Fatigue can result from the failure of one enzyme system, one cell, one organ or one body system, but is more often due to multiple factors contributing simultaneously. This can place an excessive burden on other body systems as they try to compensate. In many ways, fatigue is still poorly understood. However, it's generally accepted that no single mechanism explains all the different aspects of fatigue that are recognized. For example, a dramatic reduction of muscle glycogen can play a significant role in fatigue at the end of an endurance ride. But, fatigue also occurs when muscle glycogen concentrations are still high, for example in a show-jumper after completing its round.

Factors unrelated to the intensity, duration or pattern of exercise influence the onset of fatigue, including: Metabolic myopathies (tying up and polysaccharide storage myopathy), over-training, fitness, age, body condition and environmental conditions (temperature, humidity, pollution or altitude). 

Numerous areas have been studied to try and understand the mechanisms of fatigue during exercise including:

  • Depletion of the energy generating systems inside and outside muscle cells
  • Accumulation of metabolic by-products (i.e. lactic acid, ammonia, H+ ions, and ATP metabolites) and failure of the muscular contractile mechanism
  • Disturbances to acid-base, electrolyte, hydration, and thermoregulatory homeostasis
  • Central and peripheral nervous system fatigue


The depletion of energy is one of the major causes of fatigue. In the body, the fundamental source of energy at the cellular level is a molecule called ATP (adenosine triphosphate). ATP supports almost all cellular-based active processes, including muscle contraction, by breaking down ATP to ADP (adenosine diphosphate). However, the amount of ATP stored in the muscles is low and will only support exercise for several seconds of muscular activity. When ATP is broken down to ADP it must be regenerated back to ATP.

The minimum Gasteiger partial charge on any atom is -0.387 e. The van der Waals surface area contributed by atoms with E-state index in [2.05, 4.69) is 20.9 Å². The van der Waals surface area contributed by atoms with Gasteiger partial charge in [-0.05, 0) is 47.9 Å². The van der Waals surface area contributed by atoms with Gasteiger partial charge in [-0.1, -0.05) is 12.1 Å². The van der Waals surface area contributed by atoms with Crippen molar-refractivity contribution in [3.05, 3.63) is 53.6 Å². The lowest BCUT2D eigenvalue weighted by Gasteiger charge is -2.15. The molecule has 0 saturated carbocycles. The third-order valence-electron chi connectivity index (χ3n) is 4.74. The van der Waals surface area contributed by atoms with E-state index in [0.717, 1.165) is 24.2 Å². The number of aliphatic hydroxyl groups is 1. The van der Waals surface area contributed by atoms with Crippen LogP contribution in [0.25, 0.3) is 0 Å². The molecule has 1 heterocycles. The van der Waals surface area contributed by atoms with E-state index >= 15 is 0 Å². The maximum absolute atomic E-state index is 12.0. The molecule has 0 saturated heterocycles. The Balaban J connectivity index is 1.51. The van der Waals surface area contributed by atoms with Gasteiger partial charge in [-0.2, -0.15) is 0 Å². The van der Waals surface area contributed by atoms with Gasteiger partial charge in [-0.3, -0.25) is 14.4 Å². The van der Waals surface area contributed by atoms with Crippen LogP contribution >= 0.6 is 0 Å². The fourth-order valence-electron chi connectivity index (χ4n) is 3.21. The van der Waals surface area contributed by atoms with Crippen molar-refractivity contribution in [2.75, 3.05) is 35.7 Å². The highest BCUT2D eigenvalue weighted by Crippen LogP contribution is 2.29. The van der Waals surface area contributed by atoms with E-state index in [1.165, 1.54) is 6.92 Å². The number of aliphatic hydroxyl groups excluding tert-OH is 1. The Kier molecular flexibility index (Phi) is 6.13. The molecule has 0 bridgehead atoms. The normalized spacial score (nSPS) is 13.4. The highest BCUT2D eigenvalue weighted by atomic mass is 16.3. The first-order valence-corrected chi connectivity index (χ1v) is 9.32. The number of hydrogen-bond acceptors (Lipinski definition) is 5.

There are four different ways to regenerate ATP from ADP:

    1. ATP Replenishment from Other High Energy Phosphate Molecules in the Cells
      This process doesn't require oxygen and is often referred to as anaerobic energy production. horseanatomyfatigue.jpg
    2. ATP Replenishment from Glycogen Breakdown to Lactic Acid
      This form of energy replenishment is also anaerobic (without using oxygen). It's the rapid breakdown of intramuscular energy stores of glycogen to lactic acid. Accumulation of lactic acid, hydrogen ions and ATP metabolites within muscles, and the resulting reduction is muscle pH and significantly increased potassium in the blood, which is believed to play a role in the development of fatigue. 
    3. ATP Replenishment from Aerobic Metabolism of Muscle Glycogen or Blood Glucose
      The complete aerobic breakdown of glycogen or blood glucose to carbon dioxide and water requires oxygen and occurs mainly in the mitochondria of the cells. It's within the mitochondria that the oxygen is used and the majority of ATP is regenerated. This process is much more efficient at regenerating ATP from ADP, but is slower than the anaerobic pathways described above. Around 90% of the total body stores of glycogen are stored within the muscles, with most of the remainder being stored in the liver.
    4. ATP Replenishment from Aerobic Metabolism of Fat
      The aerobic metabolism of triglycerides (fat) to regenerate ATP requires oxygen and takes place primarily within mitochondria. It also generates carbon dioxide and water as the end products. In contrast to glycogen, triglycerides stored in the muscle account for only around 10% of the total body stores, with the remainder being found in adipose tissue and subcutaneous fat depots. Triglycerides are broken down using oxygen to liberate free fatty acids (FFAs), which are transported in the blood to be taken up by working muscles.

While it's possible to deplete muscle glycogen stores, it's almost impossible to deplete stores of fat in a single bout of exercise. Repletion of muscle and liver glycogen in horses may take 24-72 hours. Depletion of brain glycogen has also been shown to occur in association with prolonged exercise, which has been suggested to be involved in central fatigue.